Friday, January 18, 2019

Learner Agency

In January 2018, the elementary teachers in our district's two PYP schools set out to explore the enhanced PYP content that make up the document "PYP: From principles into practice." Many thanks to elementary principal and guest blogger, Mike Fugazzi, for authoring this post on concepts in the PYP.

In an effort to further support PYP schools, the IB released additional resources through the digital, “PYP: From principles into practice”, this past fall. The online resource is designed to help learners (adults and children) foster a deeper understanding of the PYP’s framework and how to implement the program.

The PYP: From principles into practice, organizes the PYP under the concept of Agency, which is directly in support of the self-efficacy of learners. The concept of Agency is not new to the PYP, nor the world of education. It has always existed in the PYP as what we’ve usually referred to as student “voice, choice, and ownership”. Agency and self-efficacy are also at the forefront of Visible Learning research, underpinning Collective Teacher Efficacy and Self-Reported Grades, the top two influences on student learning (Hattie 2017). The strong research backing of the impact of Agency and self-efficacy further reinforces their importance to learning in the PYP.

Agency, as supported by the PYP, “enables people to play a part in their self-development, adaptation, and self-renewal with changing times” (Bandura 2001). Self-efficacy in the PY is described as an individual’s belief in their “capabilities to organize and execute the courses of action required to produce give attainments” (Bandura 1997). These two are interconnected, as a strong sense of self-efficacy directly influences the agency an individual will engage in.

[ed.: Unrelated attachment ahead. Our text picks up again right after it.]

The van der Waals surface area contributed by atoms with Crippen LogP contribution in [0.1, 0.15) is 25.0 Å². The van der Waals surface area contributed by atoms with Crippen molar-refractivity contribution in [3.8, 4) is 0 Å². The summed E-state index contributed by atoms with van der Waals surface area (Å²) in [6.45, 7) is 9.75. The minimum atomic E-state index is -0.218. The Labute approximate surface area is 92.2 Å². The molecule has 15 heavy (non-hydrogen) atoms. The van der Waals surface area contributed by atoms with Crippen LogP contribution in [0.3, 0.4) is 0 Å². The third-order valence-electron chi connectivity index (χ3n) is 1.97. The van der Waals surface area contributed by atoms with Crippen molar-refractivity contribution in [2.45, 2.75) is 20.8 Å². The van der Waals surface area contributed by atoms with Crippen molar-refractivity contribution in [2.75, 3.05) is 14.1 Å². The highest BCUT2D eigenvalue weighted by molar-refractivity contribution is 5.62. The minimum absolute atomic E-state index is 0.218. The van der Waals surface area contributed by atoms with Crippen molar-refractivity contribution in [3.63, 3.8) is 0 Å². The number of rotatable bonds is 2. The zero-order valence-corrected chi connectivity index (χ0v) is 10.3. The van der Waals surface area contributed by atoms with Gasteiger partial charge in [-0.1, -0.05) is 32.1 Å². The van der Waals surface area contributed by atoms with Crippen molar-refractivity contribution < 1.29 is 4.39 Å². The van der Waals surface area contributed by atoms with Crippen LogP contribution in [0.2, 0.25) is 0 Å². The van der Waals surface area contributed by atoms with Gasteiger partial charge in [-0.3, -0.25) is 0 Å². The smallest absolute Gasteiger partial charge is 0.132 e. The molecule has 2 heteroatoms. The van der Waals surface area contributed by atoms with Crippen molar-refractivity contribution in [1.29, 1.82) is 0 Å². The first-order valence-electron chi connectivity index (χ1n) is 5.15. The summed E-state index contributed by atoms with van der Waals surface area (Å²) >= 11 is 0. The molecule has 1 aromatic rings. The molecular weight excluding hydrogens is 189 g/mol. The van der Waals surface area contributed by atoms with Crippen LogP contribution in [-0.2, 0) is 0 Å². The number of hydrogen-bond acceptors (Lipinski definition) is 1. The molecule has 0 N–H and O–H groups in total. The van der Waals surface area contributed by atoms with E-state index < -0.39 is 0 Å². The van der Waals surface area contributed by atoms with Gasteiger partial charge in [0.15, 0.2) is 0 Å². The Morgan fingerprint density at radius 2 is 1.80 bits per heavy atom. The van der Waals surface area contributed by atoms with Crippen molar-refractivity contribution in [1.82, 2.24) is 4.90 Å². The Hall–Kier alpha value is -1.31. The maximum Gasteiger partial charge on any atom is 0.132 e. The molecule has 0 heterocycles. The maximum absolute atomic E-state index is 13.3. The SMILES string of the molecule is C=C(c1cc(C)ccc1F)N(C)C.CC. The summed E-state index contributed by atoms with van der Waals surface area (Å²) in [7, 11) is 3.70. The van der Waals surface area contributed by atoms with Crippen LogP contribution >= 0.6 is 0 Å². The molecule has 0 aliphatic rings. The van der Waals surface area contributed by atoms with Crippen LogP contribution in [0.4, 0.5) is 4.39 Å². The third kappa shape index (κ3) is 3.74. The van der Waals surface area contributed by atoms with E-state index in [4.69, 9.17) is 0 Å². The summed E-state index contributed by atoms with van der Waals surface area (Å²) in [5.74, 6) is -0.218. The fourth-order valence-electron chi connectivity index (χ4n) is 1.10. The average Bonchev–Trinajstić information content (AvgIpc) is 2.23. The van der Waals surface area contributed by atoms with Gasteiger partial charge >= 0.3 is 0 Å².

Students are able to show agency when they:
  • are aware of their learning goals
  • direct and adjust their individual learning
  • express interest
  • make decisions about their learning
  • are able of voice opinions
  • ask questions
Students who use their own initiative and will, and take responsibility and ownership of their learning are demonstrating agency. The impact of doing as such is a strong sense of identity and self-belief. This can fosters a community and awareness of global citizenship.

Teachers are able to support agency when they:
  • Build relationships
  • Personalize learning based on student interest and need
  • Extend student voice
  • Provide open ended tasks
  • Allow student to be creative and take risks
  • Use assessment data to inform teaching and learning
  • Reflect on student needs and provide feedback and intervention 
  • Help students set high expectations for their learning
  • Help students set and monitor goals for their learning
Recommendations for educators:
  • All members of the school community should be familiar with agency and self-efficacy.
  • Learning leaders should shift to more coaching and less teaching. Teachers can help guide and coach students to take agency over their learning.
  • Educators should look for ways to include student voice and choice in the classroom community. This can, and should be, supported in partnership.
  • Students should understand their current levels and work with teachers to determine goals and next steps to reach them.
Action that I will take:
  • I will help design professional development for staff that promotes adult agency and self-efficacy.
  • I will work with teachers to understand assessment data and how that can be used with students to raise self-efficacy and agency.
  • I will foster a school culture of agency where staff can be risk-takers, just like the students.
  • I will find additional ways to include student voice in decision making for the school.

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